A CORONER says he wants lessons to be learned after a teenager fell to her death on one of East Lancashire’s busiest roads.

Promising student Rachel Collins lost her life after suffering a serious head injury in the incident on the A56 last October, Burnley Coroner’s Court was told.

But the family of the 17-year-old was concerned she was left without anti-depressant medication for six weeks after a mental health assessment the previous August.

An inquest heard there had been a mix-up and the sixth-former only realised she should have gone to her GP to collect the pills herself following a later appointment.

Her father Sean Collins told the hearing: “She was under the impression after the assessment that the medication would be made available to her.”

Rachelle Smith, a specialist triage service team leader at Lancashire Care NHS Foundation Trust, confirmed while a GP would have been notified of the medication, the patient would still be required to arrange a follow-up appointment.

Mr Collins, who went to the session with his daughter but waited outside, said he did not feel it was right for the emphasis to be placed on a vulnerable teenager.

“We just want to make sure this does not happen to any other young girl,” he added, describing Rachel as “intelligent, witty and articulate”.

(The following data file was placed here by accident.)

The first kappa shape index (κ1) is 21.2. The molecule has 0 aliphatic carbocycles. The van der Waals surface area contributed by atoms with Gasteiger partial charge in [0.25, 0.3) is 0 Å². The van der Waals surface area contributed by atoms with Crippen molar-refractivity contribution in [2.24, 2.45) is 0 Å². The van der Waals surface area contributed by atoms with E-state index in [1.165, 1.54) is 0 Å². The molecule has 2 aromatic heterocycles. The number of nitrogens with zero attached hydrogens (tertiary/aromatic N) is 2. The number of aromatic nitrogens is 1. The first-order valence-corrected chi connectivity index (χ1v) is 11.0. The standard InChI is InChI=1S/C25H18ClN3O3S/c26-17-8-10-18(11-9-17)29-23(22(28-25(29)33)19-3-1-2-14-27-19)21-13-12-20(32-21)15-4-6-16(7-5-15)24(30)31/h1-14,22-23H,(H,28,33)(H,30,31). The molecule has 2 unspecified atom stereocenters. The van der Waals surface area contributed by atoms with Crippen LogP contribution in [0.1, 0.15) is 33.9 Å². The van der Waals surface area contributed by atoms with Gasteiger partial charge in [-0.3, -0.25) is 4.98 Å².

Her mother, Melanie Wilson, said her daughter “didn’t like to disappoint” and would not always “say what she meant” when discussing her difficulties. Later area coroner Richard Taylor said he was satisfied lessons could be learned from Rachel’s death, including issues surrounding medications.

The inquest was told the teenager, of Bury Road, Rawtenstall, who attended Haslingden High School's sixth form, had been experiencing difficulties with her studies and had e-mailed some of her tutors on the Sunday before her death.

In a statement Robert Kirk, her German A-Level tutor at the sixth form, said he tried talk with Rachel about the e-mail after class but she appeared withdrawn.

She never returned to lessons after lunch and an eyewitness saw her fall from the bridge a short time later.

Returning a suicide conclusion, coroner Mr Taylor said her death could not have been predicted and added: “The problems that she seemed to have overwhelmed her on that day.”